I’ve let this one slip a little due to the length of the video and personal time constraints, but this huffpo article Ray Kurzweil on Translation Technology gets a lot of good answers to those questions that occupy the translation or interpreting professionals mind so much these days. I recently saw Transcendent Man, a documentary about the inventor and futurist Ray Kurzweil – his name may not ring bells – but he counts OCR, flatbed scanners and ‘the first electronic musical instrument which produced sound derived from sampled sounds’, the Kurzweil K250 among his discoveries. While obviously intelligent and well thought through, he certainly lacks the human side – seen in the lack of accounting for or acknowledging of the human or social consequences in his predictions.
Although he’s nothing if not clinically rational and has amazing foresight.
According to Kurzweil, machines will reach human levels of translation quality by the year 2029. However, he was quick to highlight that even major technological advances in translation do not replace the need for language learning. “Even the best translators can’t fully translate literature,” he pointed out. “Some things just can’t be expressed in another language. Each language has its own personality, so reading literature in the original language is going to remain better than even the best human translators.”
However, Kurzweil does not believe that translation technologies will replace human translators and interpreters. “These technologies don’t replace whole fields, in general. What they do is replace a certain way of applying them.” He provided the example of music, a field he worked in extensively, and the negative reaction of musicians’ unions to synthesizers in the 1980s, driven by fears that these working professionals would lose the opportunity to make money. As Kurzweil pointed out, instead of losing the ability to make money, their profession simply evolved. “If you go to a music conference now, it’s like a computer conference with these very powerful musical tools where musicians can command a whole orchestra, and so forth, and actually do a lot more with the technology. In fact, music is more vibrant than ever and musicians are very much in demand.”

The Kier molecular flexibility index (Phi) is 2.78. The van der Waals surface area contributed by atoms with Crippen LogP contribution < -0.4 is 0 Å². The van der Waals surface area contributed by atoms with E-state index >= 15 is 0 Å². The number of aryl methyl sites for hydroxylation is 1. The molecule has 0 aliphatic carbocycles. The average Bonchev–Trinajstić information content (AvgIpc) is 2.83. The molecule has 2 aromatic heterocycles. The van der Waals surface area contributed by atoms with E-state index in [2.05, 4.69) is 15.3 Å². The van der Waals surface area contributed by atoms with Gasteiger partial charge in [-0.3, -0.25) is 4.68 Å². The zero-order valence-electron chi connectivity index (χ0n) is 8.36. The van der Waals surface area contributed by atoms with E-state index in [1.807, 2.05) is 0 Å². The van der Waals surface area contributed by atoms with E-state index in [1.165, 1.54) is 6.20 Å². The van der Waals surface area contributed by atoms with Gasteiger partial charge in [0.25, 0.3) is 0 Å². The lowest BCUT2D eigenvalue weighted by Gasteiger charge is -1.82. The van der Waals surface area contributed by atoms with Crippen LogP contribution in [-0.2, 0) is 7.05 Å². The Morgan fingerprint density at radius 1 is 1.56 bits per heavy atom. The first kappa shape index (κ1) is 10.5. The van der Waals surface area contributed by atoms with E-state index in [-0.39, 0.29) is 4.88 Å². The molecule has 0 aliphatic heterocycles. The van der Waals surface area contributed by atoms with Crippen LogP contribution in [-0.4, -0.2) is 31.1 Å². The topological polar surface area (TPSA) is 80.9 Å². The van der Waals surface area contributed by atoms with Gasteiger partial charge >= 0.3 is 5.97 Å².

Because opportunities are changing, translation providers with inflexible business models that do not incorporate technology may indeed be at risk. However, Kurzweil sees a bright future for the language industry in general. “I think the demand for language is going to increase,” he pointed out. “These tools are going to increase humans’ ability, with the help of machines, to command greater ability to use language.”
Many practitioners believe that translation is an art, so the parallel Kurzweil draws between the music field and translation is one that even the most technophobic translators will appreciate. In fact, Kurzweil went so far as to characterize translation as “the most high-level type of work one can imagine.” He explained, “the epitome of human intelligence is our ability to command language. That is why Alan Turing based the Turing test, which is a test of whether or not a computer is operating at human levels, on a command of language.”
Of course, it’s precisely because of the complexity of translation that humans must harness the power of machines to improve it. “These tools are going to increase our ability to use, create, understand, manipulate and translate language,” Kurzweil explained. “The idea is not to resist the tools, but to use them to do more.”
The article is based on a 17 minute video on the huffpo site, but it’s not recommended – done by Common Sense Advisory, the interviewer is incredibly robotic and disengaged – something for the business exec crowd. Having said that, watching Ray speak is fascinating (he has excellent tone and tempo), and his ideas are interesting.